But the question, I'm here to have answered is whether my stuff 'works' for you on the page - by which I mean makes a connection, expresses a feeling, in a way that accesses your emotions not just your intellect - you feel the meaning, not just understand it, and get it without performance - or music. Basically: don't worry that you don't know about performance stuff, they're only words after all. All I want to know, from your comments, is: do they connect to you, where, what works, where do you lose the flow? What�s uncomfortable, what's cliched, etc

Thanks for the thoughts, though Nina, i really appreciate it
Steve

NinaLara at 19:48 on 05 April 2006
Bob Dylan has played a great part in my life too - though you would never know it from my writing!! Ditto the Beatles and Scott Walker.

I like the breaking back doomed to snap and the lines about the business men. I've butchered this verse a little just to suggest how it could look more powerful on the page - but no way to indicate that this is how it should be!!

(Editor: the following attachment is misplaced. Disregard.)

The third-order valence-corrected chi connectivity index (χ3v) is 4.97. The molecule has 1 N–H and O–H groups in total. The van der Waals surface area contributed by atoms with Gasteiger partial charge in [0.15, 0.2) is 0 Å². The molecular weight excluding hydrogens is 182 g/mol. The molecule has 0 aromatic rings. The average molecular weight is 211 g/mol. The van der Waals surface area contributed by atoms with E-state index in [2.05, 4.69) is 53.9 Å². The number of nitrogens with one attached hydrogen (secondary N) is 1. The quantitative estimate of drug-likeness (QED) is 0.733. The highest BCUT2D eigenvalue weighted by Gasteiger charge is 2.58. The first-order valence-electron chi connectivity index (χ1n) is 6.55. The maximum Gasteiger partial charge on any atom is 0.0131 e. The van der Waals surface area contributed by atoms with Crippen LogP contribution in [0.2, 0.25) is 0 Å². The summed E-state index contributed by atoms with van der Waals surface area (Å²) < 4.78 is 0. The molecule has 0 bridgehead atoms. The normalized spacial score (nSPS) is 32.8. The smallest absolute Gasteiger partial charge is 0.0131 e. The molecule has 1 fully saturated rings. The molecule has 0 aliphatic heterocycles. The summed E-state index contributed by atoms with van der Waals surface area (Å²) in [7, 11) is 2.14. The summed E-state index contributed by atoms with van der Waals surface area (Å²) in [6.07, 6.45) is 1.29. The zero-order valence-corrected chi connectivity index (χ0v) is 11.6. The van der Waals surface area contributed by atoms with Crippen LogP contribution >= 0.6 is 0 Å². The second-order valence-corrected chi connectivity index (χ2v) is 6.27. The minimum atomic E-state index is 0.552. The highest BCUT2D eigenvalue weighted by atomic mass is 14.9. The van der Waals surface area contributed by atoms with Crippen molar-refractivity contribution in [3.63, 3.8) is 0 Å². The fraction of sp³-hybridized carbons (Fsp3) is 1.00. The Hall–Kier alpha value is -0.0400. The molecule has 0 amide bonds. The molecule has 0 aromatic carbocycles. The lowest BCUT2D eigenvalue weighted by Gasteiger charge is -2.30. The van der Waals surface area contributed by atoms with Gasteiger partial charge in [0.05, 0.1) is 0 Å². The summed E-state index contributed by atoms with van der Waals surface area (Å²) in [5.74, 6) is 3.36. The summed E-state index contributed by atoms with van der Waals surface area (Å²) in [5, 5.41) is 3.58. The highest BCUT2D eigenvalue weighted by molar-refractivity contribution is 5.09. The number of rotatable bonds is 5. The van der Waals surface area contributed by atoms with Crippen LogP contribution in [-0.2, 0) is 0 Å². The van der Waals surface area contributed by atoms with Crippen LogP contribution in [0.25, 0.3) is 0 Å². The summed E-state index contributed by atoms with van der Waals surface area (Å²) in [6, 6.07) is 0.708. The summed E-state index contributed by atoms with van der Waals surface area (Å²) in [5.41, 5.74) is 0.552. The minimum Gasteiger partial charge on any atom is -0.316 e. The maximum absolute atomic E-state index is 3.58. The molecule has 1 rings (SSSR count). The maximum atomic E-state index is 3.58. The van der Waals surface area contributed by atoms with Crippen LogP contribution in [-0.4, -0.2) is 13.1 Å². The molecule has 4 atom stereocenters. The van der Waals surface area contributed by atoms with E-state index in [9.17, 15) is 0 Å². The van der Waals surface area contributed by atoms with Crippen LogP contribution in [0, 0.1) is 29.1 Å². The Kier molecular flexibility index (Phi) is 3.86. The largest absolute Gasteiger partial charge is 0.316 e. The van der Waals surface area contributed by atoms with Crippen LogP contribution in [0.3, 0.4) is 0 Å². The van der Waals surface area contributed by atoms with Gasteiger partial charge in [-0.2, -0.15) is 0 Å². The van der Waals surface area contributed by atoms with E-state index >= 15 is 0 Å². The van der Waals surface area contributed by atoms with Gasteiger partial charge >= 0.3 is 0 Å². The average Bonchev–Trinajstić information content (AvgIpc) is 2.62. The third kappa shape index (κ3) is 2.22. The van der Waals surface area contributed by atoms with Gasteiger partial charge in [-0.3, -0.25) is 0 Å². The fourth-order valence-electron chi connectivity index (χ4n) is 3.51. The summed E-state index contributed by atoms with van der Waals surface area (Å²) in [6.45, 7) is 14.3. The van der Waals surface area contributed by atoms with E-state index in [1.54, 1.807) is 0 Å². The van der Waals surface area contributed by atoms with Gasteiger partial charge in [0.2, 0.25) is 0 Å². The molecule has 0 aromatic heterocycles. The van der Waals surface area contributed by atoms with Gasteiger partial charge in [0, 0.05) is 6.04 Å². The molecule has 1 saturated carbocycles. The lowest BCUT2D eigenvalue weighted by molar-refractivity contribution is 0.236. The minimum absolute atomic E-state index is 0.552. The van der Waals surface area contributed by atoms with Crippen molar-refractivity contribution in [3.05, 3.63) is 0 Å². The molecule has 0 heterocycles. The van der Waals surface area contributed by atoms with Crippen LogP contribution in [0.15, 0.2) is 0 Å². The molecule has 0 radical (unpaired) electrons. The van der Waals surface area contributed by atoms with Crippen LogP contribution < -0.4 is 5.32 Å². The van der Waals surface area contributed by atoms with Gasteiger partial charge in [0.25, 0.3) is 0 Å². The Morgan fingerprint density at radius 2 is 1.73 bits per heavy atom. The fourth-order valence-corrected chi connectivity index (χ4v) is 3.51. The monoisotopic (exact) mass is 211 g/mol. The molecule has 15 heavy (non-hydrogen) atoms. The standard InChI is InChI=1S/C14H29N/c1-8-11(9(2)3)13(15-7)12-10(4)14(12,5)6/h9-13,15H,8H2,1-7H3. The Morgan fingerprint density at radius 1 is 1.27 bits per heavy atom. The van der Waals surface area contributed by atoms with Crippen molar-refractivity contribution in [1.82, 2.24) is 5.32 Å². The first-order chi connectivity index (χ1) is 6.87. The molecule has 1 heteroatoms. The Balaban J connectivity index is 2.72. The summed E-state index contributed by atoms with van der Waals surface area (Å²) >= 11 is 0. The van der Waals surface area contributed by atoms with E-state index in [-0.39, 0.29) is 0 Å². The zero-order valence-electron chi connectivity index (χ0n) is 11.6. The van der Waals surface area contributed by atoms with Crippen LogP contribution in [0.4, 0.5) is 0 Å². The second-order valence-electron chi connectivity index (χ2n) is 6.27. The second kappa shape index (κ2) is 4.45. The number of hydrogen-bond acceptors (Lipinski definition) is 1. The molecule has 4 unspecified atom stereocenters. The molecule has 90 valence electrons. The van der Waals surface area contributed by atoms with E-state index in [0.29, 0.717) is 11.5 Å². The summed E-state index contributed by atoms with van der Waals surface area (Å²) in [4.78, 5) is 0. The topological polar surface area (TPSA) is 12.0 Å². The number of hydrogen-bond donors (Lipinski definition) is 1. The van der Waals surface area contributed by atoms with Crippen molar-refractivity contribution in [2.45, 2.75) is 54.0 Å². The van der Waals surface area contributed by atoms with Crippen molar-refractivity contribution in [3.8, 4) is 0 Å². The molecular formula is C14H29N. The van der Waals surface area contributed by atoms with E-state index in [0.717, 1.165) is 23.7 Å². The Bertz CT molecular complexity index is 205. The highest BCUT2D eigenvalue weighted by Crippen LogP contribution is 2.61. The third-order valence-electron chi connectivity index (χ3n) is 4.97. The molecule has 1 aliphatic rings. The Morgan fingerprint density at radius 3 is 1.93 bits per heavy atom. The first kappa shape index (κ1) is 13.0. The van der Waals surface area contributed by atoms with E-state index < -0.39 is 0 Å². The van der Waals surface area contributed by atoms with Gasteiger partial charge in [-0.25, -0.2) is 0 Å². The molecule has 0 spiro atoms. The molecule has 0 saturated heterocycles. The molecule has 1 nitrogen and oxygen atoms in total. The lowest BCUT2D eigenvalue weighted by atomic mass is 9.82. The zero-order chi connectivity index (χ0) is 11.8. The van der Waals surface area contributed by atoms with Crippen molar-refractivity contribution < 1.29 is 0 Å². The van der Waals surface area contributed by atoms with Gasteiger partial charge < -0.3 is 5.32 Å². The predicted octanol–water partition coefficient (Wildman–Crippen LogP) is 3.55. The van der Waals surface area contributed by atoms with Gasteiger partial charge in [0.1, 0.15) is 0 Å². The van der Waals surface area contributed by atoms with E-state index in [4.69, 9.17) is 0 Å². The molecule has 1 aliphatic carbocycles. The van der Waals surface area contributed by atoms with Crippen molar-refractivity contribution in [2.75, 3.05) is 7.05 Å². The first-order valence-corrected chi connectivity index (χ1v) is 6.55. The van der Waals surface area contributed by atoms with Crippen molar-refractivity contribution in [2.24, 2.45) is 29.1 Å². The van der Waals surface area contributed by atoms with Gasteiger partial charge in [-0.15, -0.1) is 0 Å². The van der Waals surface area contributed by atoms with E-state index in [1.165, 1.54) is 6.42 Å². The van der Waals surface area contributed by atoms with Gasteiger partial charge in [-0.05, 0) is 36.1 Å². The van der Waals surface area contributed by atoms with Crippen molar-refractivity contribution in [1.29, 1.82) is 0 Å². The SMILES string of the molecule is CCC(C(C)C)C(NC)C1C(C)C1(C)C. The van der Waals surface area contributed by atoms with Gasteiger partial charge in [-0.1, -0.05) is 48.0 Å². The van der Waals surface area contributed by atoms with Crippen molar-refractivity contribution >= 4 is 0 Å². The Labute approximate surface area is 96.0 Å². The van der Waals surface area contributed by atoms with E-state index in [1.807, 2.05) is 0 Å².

Who from among you will stand and say you’ve lived?
And who from among you does
not drift through
not caring who;
believing what it sees?
Who missed the plea’s of aching man
- whose breaking back
was doomed to snap -
who walks the streets:
torn paper bags,
in place of workman’s hands?
Businessmen raise blood filled glasses,
crack open packs of bread;
try to deafen the noise of the silence
from those their earnings left for dead.


steve_laycock at 21:10 on 06 April 2006